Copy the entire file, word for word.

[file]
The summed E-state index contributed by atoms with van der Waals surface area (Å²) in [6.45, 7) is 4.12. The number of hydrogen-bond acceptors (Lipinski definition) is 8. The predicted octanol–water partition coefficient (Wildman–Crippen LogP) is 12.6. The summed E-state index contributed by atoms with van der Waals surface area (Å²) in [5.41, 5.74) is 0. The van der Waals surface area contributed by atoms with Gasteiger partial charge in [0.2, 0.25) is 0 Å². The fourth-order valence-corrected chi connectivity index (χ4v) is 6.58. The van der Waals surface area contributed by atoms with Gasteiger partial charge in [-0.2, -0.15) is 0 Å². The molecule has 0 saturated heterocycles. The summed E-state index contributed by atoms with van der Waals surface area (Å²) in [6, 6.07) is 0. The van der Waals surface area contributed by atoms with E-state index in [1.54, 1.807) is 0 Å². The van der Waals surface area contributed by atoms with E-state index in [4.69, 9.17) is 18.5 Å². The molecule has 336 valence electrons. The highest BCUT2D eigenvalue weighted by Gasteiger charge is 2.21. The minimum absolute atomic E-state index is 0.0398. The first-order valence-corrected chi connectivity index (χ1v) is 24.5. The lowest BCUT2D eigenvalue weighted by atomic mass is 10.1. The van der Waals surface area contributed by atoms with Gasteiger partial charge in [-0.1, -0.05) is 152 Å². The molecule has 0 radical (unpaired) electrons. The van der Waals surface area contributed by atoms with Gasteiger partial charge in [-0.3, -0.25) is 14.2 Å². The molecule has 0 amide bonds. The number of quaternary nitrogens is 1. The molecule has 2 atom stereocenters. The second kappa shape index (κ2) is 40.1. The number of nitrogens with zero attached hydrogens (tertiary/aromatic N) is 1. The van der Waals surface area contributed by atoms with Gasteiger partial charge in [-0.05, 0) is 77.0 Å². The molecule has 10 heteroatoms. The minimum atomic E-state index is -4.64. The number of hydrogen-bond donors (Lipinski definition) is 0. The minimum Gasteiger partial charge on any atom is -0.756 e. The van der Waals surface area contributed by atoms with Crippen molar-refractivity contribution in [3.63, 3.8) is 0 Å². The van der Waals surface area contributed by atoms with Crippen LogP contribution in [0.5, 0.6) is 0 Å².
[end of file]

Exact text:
The summed E-state index contributed by atoms with van der Waals surface area (Å²) in [6.45, 7) is 4.12. The number of hydrogen-bond acceptors (Lipinski definition) is 8. The predicted octanol–water partition coefficient (Wildman–Crippen LogP) is 12.6. The summed E-state index contributed by atoms with van der Waals surface area (Å²) in [5.41, 5.74) is 0. The van der Waals surface area contributed by atoms with Gasteiger partial charge in [0.2, 0.25) is 0 Å². The fourth-order valence-corrected chi connectivity index (χ4v) is 6.58. The van der Waals surface area contributed by atoms with Gasteiger partial charge in [-0.2, -0.15) is 0 Å². The molecule has 0 saturated heterocycles. The summed E-state index contributed by atoms with van der Waals surface area (Å²) in [6, 6.07) is 0. The van der Waals surface area contributed by atoms with E-state index in [1.54, 1.807) is 0 Å². The van der Waals surface area contributed by atoms with E-state index in [4.69, 9.17) is 18.5 Å². The molecule has 336 valence electrons. The highest BCUT2D eigenvalue weighted by Gasteiger charge is 2.21. The minimum absolute atomic E-state index is 0.0398. The first-order valence-corrected chi connectivity index (χ1v) is 24.5. The lowest BCUT2D eigenvalue weighted by atomic mass is 10.1. The van der Waals surface area contributed by atoms with Gasteiger partial charge in [-0.1, -0.05) is 152 Å². The molecule has 0 radical (unpaired) electrons. The van der Waals surface area contributed by atoms with Gasteiger partial charge in [-0.3, -0.25) is 14.2 Å². The molecule has 0 amide bonds. The number of quaternary nitrogens is 1. The molecule has 2 atom stereocenters. The second kappa shape index (κ2) is 40.1. The number of nitrogens with zero attached hydrogens (tertiary/aromatic N) is 1. The van der Waals surface area contributed by atoms with Gasteiger partial charge in [-0.05, 0) is 77.0 Å². The molecule has 10 heteroatoms. The minimum atomic E-state index is -4.64. The number of hydrogen-bond donors (Lipinski definition) is 0. The minimum Gasteiger partial charge on any atom is -0.756 e. The van der Waals surface area contributed by atoms with Crippen molar-refractivity contribution in [3.63, 3.8) is 0 Å². The van der Waals surface area contributed by atoms with Crippen LogP contribution in [0.5, 0.6) is 0 Å².